All-boys’ sixth form opens in MoBay
Sixty young men from Montego Bay and other parts of western Jamaica will become the first students to enrol at the Monsignor Gladstone Wilson College, the country’s newest all-boys educational institution.
The Rev Ronald Thwaites, education minister in the former Simpson Miller People’s National Party (PNP) administration, said that the school will start for the 2020-2021 academic year with a sixth-form programme and gradually morph into a full high school for boys.
Thwaites said that the Roman Catholic school was starting at the sixth-form level at the suggestion of Dr Michelle Pinnock, Region Four director at the Ministry of Education, to fill a vacuum for students who had scored well in the Caribbean Secondary Education Certificate exams but had limited post-grade 11 options.
“The thinking behind an all-male college is based on the fact that boys have been underserved in some of the sixth-form associate degree programmes,” said Thwaites, a Roman Catholic deacon.
“It is felt that there are particular educational challenges that face boys, especially those from very low socio-economic levels.”
Dave Soares, who recently retired as principal of St George’s College, will be the interim headmaster of Monsignor Gladstone Wilson, which is located on the Blessed Sacrament Cathedral property adjacent to Mt Alvernia High School.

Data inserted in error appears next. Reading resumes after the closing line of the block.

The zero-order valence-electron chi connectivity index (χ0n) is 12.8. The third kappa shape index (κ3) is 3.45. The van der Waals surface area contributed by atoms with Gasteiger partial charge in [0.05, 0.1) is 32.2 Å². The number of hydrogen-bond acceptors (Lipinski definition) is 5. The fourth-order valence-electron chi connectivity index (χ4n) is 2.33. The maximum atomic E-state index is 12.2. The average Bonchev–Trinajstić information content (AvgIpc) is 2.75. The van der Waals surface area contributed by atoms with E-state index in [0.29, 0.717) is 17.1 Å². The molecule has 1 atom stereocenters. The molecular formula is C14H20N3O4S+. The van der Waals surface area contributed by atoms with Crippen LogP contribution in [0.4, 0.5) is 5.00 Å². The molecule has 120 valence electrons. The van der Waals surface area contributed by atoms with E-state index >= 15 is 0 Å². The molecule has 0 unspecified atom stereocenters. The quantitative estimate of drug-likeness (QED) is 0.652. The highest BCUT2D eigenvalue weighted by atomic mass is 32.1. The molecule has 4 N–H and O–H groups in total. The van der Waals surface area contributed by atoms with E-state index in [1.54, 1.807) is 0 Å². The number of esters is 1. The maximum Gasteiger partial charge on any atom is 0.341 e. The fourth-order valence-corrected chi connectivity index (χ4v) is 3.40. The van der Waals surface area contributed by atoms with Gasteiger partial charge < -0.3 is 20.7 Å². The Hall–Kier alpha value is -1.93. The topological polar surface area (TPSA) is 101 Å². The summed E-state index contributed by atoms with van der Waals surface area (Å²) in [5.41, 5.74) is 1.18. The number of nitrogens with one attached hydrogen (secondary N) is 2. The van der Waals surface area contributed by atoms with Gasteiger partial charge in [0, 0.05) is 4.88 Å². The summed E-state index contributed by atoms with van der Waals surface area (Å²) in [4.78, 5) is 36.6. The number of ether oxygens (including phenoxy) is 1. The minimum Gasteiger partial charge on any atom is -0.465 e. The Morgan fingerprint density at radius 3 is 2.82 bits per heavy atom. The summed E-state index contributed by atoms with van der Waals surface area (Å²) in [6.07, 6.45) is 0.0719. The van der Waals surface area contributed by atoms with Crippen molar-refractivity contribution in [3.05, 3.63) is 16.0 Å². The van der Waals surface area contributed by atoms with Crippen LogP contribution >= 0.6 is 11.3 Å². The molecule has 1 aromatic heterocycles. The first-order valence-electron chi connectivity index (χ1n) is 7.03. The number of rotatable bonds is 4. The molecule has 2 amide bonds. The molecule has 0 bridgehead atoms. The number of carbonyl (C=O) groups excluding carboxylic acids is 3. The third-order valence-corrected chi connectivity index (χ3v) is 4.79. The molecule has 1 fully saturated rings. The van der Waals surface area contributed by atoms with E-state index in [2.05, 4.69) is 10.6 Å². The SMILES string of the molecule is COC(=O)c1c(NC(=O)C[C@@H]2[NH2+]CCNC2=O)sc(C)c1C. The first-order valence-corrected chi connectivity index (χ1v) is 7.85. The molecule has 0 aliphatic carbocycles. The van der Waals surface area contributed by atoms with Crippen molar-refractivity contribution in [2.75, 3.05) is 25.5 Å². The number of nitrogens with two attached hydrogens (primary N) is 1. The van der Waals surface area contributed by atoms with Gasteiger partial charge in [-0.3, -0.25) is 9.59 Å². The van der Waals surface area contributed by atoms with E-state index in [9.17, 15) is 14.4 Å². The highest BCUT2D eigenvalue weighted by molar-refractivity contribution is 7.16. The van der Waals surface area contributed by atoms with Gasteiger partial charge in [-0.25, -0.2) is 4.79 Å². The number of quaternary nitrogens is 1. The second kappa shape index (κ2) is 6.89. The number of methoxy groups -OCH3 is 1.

AID FROM CAMPION COLLEGE
Monsignor Gladstone Wilson College will be sharing laboratory spaces with Mt Alvernia on an interim basis and virtual education will form an integral part of teaching and learning covering courses in science, technology, ethics, and mathematics.
“The Campion College board has agreed to assist by sharing their administrative and teacher-training practices and to offer virtual education,” the former education minister said.
“Some of their best teachers and courses will be available at Gladstone Wilson in Montego Bay. This is an excellent way in which you double up on excellence without the huge capital cost.”
Thwaites argued that the Roman Catholic Church and the wider religious community were equipped to impart ethics in society.
“It doesn’t make sense if we have young people who end up with wonderful academic and vocational qualifications, but they don’t know how to live with each other,” Thwaites said.
“They don’t know how to respect themselves, to love others, and to be good citizens – that’s the value proposition we are offering.”